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A little help on wood expansion/contraction?

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Forum topic by Seeharlez posted 02-12-2011 03:57 AM 1209 views 0 times favorited 3 replies Add to Favorites Watch
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Seeharlez

83 posts in 2461 days


02-12-2011 03:57 AM

Topic tags/keywords: question oak joining

Hi guys,
I have a quick one… I am just finishing up a step stool project and did the glue up last night. Now after looking at it and standing on it I would like to add a little reinforcement where the treads meet the side. They are through mortise joints but they were my first try and not as tight is they should have been. Now I’m a little worried about racking and also about the integrity of the side pieces under load. My concern is, I would like to add a small glue block underneath each tread at the joint but in order for it to be strong I need to have the grain of the block running perpendicular tp the tread and side piece. Wood is Oak. Treads and side pieces are 3/4” thick. Tenons are ~1/2”. See the photo.

The length of the glue block will be ~5”. Any concern with differential contraction if the block is fully glued?

A second question – I’m using a stain and wipe on poly. Any thing to look out for applying the poly? Is it fairly easy to wipe in to the corners without getting pooling or build up? Does it have any affect on the glue if it penatrates the joints?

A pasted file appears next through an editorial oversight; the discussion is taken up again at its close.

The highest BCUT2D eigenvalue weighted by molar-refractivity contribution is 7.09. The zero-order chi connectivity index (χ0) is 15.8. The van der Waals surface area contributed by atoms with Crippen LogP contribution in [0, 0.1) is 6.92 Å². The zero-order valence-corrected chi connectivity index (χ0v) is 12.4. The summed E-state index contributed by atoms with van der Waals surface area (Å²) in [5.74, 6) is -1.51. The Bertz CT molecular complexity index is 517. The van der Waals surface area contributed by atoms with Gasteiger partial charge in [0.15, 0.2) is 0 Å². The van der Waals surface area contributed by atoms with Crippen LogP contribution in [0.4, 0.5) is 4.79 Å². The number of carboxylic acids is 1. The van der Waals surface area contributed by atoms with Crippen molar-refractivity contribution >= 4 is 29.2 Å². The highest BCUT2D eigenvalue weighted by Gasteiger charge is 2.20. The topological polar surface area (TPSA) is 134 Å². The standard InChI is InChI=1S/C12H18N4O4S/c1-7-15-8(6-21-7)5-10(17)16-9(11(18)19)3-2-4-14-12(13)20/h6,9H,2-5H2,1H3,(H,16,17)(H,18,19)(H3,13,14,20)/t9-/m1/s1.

Thanks in advance for the help! Will post the project soon – after finishing.

Greg


-- Greg - Vancouver, BC


3 replies so far

View Bill Davis's profile

Bill Davis

226 posts in 3392 days


#1 posted 02-12-2011 06:49 AM

I’d say you may be looking at some problems because of the grain directions. Both the tread and side look like they are plain sawn. You didn’t say what kind of oak but oak’s tangential shrinkage varies from under 9 to over 12% depending on species. The shrinkage along the grain of the glue block you have shown is likely less than 1%. If all pieces are at the same MC and you keep them in a RH stabilized environment it should be OK but likely that won’t happen. A finish that minimizes moisture to pass through will somewhat help but will not eliminate the potential problem because RH changes will cause the hygroscopic wood MC to change and the wood pieces to shrink and swell and because of your intended layout the tread and side will try to change dimension approx ten times more than the glue block putting shear force on your glue joint. A design asking for failure.

View SergioC's profile

SergioC

82 posts in 2135 days


#2 posted 02-12-2011 06:56 AM

Two guesses, not sure if either would work. You could cut the glue blocks as cross-cuts to keep the grain the same and have similar expansion. Or, a better one I think, you could skip the glue and put screws in slightly slotted holes to allow for some movement. You probably could glue one side and allow the other to float with screws in oval holes.

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Don

514 posts in 2541 days


#3 posted 02-12-2011 08:23 AM

With a 5 inch span you shouldn’t have a problem. That’s a pretty normal width for the styles and rails on external panel doors of houses and those are glued with opposing grain and are under extreme conditions.

-- Don - I wood work if I could. Redmond WA.

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